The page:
In celebration of it's 20th anniversary, Bat Conservation International hosted a reception on Friday evening following the poster session.   The reception was a token of appreciation for twenty tears of support from the membership of the NASBR.  Thank you, Merlin Tuttle and BCI, for this very nice event, and congratulations on twenty years of successful work.

The Saturday evening banquet was another memorable event this year.  Roy and Bill selected four outstanding entree choices for the banquet, including Vermont's Traditional Roast Turkey and Vermont's own Ben & Jerry's Ice Cream Puff for dessert.  The hotel's Director of Catering, Dan O'Brien, and his staff were commended on providing such an excellent banquet.  In addition to presentation of the student awards, several other events occurred at the banquet.  On behalf of the NASBR membership, Robert Barclay presented Margaret Griffiths with an award in recognition of her service to the society.  The highlight of the banquet was the presentation of the Gerrit S. Miller, Jr. Award to Robert Barclay of the University of Calgary, Calgary, Alberta, Canada.  The award was presented by Brock Fenton, Robert's mentor and the 1982 recipient of the Miller award.  The Gerrit Miller Award is presented to persons "In recognition of outstanding service and contribution to the field of chiropteran biology,"  and is the North American Symposium on Bat Research's highest honor.  Robert joins a small group of distinguished individuals who have received this prestigious award.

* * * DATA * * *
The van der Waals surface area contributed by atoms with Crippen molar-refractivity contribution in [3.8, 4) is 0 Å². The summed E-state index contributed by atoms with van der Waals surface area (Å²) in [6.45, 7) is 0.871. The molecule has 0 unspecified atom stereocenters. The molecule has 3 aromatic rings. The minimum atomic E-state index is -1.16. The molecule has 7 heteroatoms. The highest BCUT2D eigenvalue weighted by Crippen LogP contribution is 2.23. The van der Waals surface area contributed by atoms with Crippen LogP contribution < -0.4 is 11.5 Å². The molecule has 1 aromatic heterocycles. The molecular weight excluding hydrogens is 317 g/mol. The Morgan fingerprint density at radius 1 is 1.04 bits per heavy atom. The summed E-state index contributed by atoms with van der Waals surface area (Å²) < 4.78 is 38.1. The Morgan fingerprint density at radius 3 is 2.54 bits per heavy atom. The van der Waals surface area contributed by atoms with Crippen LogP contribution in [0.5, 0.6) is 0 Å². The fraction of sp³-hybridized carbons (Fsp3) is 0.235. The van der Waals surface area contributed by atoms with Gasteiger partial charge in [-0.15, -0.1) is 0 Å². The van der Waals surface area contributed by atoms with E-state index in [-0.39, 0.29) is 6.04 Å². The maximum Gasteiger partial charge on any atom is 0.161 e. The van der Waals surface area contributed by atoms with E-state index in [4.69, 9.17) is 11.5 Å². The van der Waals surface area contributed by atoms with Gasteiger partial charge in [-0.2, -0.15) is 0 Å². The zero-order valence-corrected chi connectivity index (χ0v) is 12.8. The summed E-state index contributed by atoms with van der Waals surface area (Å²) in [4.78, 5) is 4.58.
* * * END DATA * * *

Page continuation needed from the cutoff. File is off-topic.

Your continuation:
Pat Morton of Texas Parks and Wildlife once again organized a special bat education workshop on Saturday morning of the conference.  The workshop was well attended by Burlington-area teachers, conservation workers, and other local persons interested in the conservation of bats.  This was the seventh year in a row that Pat has organized this workshop in conjunction with the NASBR.  We thank Pat for her efforts in making the workshop possible, and also thank Bat Conservation International, the Lubee Foundation, Bat Research News, Speleobooks, and Vermont Fish and Wildlife Department for their generous donations to help support the workshop.

We also thank Janice Valgoi, Dan O'Brien, and the entire staff of the Radisson Hotel Burlington who helped to make the 32nd NASBR a very memorable and successful meeting.  We think everyone agreed that the Radisson-Burlington was a great venue for the meeting.  Tom and Margaret extend a special thanks to the local hosts, Roy and Bill, to graduate student Ryan Norris of UVM, and to the members of the Board of Directors 2001-2002 (Hector Arita, Robert Barclay, Mark Brigham, Betsy Dumont, Trish Freeman, Roy Horst, Bill Kilpatrick, Gary McCracken, Dixie Pierson, and Nancy Simmons) for all the hard work they did to make this meeting a success.  Also special thanks from all of us to Roy, the "founding father" of the society.  And finally I, Margaret, want to thank Robert, Roy, and the entire NASBR membership for the special recognition award; you are a great group with whom to work.  See you all in Lincoln, Nebraska in 2003!

Reprinted with permission and approved editorial changes from Bat Research News, vol. 43(4): 195-196, 2002.



33rd NASBR Home

NASBR Home